In 2008, a northern Virginia couple put up a campaign sign a few inches too tall for the HOA. The homeowners cut the sign in half to get around the rule — but the HOA didn't much like that either. The conflict eventually spurred a protracted legal battle that also involved the couple's deck and roof renovations, as well as whether the HOA had the power to levy fines. After several years, the homeowners prevailed, leaving the HOA in financial ruin.
Pink plastic flamingos remain a kitschy favor of some homeowners, but one HOA decided there was nothing charming about this particular lawn décor, iconic though it may be. It fined a Georgia homeowner $25 a day for setting out the flamingos — something he didn't discover until trying to sell his house, when he was hit with a $3,400 lien.
A North Carolina woman sinned by painting her shutters without approval from the HOA. When she did go through the process, her color choice — dark plum — was denied. She was eventually hit with fines for more than $1,000, so she took her shutters down. The HOA fined her for that, too. Angry residents cobbled together enough support to replace the HOA board with one that approved her plum shutters.
One Florida HOA caused a furor for proposing that kids no longer be allowed to play in common areas — no running, tag, or "acting boisterously" whatsoever. Children would also have to be supervised by an adult at all times. Residents in violation could get slapped with a $100 fine. Eventually, the HOA delayed its decision as parents threatened to sue; it's unclear whether it ever came up for a vote.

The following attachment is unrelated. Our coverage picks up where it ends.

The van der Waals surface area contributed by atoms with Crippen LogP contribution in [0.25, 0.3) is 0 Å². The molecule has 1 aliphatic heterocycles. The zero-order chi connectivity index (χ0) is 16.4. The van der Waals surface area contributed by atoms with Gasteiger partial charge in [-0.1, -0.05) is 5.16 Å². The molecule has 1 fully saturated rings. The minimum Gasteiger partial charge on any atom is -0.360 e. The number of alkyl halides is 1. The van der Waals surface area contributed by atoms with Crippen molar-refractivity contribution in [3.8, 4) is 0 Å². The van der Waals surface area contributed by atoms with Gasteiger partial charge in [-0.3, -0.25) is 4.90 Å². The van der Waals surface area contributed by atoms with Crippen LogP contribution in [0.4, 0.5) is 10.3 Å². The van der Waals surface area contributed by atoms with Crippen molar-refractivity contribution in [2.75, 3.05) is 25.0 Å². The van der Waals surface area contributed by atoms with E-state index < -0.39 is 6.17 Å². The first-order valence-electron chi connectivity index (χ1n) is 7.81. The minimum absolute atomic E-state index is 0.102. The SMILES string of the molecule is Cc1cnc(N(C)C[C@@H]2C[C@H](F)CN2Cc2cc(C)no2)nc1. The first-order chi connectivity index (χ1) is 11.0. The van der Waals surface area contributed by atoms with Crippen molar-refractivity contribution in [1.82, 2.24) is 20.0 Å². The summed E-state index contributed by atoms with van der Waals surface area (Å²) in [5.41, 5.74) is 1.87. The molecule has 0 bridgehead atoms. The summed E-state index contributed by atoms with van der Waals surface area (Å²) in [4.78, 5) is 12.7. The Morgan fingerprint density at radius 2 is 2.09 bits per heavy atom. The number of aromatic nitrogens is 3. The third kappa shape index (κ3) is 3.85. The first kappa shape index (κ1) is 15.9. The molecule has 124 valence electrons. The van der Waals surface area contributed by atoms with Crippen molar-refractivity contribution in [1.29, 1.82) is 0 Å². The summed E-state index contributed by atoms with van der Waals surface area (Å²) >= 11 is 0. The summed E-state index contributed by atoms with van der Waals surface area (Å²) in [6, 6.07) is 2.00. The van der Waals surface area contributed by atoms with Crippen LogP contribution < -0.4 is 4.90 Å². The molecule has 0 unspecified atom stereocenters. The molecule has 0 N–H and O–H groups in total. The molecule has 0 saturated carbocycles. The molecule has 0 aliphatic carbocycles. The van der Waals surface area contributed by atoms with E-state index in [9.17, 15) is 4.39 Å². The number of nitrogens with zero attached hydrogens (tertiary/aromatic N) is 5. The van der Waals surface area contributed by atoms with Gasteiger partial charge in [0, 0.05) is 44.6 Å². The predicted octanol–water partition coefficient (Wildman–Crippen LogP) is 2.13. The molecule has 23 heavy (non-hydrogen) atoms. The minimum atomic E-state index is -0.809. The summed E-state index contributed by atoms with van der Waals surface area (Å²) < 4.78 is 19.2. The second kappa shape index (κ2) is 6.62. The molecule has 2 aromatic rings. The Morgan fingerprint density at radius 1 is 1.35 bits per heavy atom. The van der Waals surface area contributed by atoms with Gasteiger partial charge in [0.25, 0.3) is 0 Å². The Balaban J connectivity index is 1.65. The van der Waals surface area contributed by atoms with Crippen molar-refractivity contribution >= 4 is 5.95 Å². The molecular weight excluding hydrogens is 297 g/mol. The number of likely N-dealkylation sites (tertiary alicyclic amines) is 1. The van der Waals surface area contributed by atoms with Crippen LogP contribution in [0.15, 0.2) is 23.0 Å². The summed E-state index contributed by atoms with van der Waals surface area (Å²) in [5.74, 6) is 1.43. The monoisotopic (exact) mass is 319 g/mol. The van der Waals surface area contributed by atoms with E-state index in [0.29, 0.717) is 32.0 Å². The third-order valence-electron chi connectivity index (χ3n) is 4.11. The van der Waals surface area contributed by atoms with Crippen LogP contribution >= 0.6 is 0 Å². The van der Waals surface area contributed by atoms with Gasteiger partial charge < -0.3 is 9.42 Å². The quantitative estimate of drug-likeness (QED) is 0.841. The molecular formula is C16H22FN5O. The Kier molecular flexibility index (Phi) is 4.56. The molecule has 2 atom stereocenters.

A Florida woman and enthusiastic Disney fan decided to plant a whimsical flower bed in the shape of Mickey Mouse, but her unimpressed HOA told her Mickey didn't fit in with the neighborhood, and to either remove the flower bed or modify it by removing the ears. She decided to move out — pledging to avoid HOAs in the future.
Those darn kids are at it again — this time with chalk. A Denver-area HOA decided kids' chalk drawings in the common areas were an eyesore that could disturb residents. But banning them whipped up so much negative attention that a larger homeowners association in the area took pains to distance itself from the situation.
A North Carolina homeowner installed vinyl trim on her home in an upscale community, a move approved by the HOA — until it wasn't. Six months after the trim was installed, the HOA reversed course and decided it didn't like it, revoking the homeowner's right to use community amenities and threatening fines and litigation. After a little media attention, the HOA dropped the issue.
One Pennsylvania HOA decided a homemade yard decoration — a sign with red tinsel spelling out "Jesus" — had to go after a complaint from another neighbor. The real reason, the HOA claimed: It "was not in accordance" with normal Christmas decorations, but was instead a prohibited sign. The homeowners stood their ground, arguing the sign was indeed a decoration, and would be removed before a mid-January deadline governing the removal of all holiday decor.
Cheapism.com participates in affiliate marketing programs, which means we may earn a commission if you choose to purchase a product through a link on our site. This helps support our work and does not influence editorial content.